Stereotactic radiation extends long-term survival for some patients with stage IV cancers while maintaining their quality of life, according to results from a clinical trial published in the January issue of the International Journal of Radiation Oncology, Biology, Physics.
The results are the first from a phase II trial that includes 147 patients and is evaluating the feasibility of stereotactic radiation for previously treated cancers that have recurred in other parts of the body. Stereotactic radiation therapy delivers substantially higher doses of radiation than conventional therapy to the tumor site in one to five treatment sessions, according to senior study author Dr. Dwight Heron of the University of Pittsburgh Medical Center (Int J Radiat Oncol Biol Phys, January 2019, Vol. 103:1, pp. 116-122).
"A small number of patients with stage IV disease could have surgery to remove their metastases and live a long time," he said in a statement released by the American Society for Radiation Oncology (ASTRO). "And so our question was, could we use highly focused radiation to destroy those tumors and have the same effect as surgery? The initial answer from this large prospective trial is yes."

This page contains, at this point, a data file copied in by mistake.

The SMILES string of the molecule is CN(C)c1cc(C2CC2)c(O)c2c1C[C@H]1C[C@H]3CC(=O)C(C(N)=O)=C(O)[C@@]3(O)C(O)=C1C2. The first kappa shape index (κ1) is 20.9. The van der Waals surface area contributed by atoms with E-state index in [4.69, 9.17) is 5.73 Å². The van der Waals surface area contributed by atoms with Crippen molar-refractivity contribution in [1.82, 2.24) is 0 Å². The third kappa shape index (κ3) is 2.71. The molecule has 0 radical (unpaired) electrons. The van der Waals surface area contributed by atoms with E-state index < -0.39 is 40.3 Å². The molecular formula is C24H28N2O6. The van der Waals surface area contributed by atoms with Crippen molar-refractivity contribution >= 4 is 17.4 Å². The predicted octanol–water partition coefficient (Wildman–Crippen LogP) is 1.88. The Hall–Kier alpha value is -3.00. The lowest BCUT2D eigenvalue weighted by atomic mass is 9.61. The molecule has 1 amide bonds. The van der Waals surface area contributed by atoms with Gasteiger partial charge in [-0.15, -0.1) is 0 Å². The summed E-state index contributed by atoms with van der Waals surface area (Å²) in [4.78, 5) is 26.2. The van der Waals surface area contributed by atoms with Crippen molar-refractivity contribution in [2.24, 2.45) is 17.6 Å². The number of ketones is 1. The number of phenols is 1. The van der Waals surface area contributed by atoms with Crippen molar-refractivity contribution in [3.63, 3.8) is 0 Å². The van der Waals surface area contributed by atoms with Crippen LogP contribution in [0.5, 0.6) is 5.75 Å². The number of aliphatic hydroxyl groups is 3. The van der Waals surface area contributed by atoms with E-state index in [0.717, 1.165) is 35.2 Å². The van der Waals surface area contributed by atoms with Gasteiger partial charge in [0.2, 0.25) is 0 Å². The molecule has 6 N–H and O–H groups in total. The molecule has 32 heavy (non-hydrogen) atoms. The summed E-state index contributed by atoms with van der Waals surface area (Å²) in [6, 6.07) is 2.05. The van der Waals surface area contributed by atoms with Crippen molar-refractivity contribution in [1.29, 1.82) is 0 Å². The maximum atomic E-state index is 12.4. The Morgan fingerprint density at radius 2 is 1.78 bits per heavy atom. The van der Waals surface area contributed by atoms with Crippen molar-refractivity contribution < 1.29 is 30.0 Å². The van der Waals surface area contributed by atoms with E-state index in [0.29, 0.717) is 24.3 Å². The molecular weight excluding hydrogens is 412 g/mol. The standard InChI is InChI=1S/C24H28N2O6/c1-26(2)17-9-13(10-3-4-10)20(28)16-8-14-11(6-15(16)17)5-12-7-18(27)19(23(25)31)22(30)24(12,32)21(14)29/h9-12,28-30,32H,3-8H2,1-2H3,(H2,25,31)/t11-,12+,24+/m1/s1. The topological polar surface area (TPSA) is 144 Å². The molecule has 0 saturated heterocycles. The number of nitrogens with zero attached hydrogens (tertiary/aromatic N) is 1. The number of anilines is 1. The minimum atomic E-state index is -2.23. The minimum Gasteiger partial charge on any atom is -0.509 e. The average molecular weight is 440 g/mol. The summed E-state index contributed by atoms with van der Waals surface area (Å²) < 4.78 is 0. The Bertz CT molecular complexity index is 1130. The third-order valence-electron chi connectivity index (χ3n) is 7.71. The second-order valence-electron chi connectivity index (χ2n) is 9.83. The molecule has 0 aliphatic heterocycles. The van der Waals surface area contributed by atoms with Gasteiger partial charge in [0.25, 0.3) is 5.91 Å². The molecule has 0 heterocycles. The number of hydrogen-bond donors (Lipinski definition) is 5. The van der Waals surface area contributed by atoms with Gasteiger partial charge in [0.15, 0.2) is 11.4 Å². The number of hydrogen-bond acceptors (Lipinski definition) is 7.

Most of the study participants had one (71%) or two (19%) metastases in one to three new sites; all patients had a life expectancy of more than six months. The metastases were located in the lung (52%), lymph nodes (16.5%), bone (15%), or liver (7%). All patients underwent stereotactic radiation to all metastatic sites.
Heron and colleagues found that 84% of patients survived at least one year after treatment and 43% survived at least five years. Half of the patients experienced a complete or partial remission after treatment (52%), and an additional 32% had stable disease that did not progress.
Patients with primary breast, prostate, and colorectal tumors had longer survival times than those with primary lung or head and neck tumors. Severe side effects were limited, with slightly fewer than 10% of patients experiencing short-term toxicity of at least grade 2. There was one grade 3 case each of labored breathing, skin inflammation, and anemia.
"In combination with immunotherapy, stereotactic radiation therapy may set a new bar for achieving better outcomes, lowering side effects, and improving our patients' quality of life," Heron said.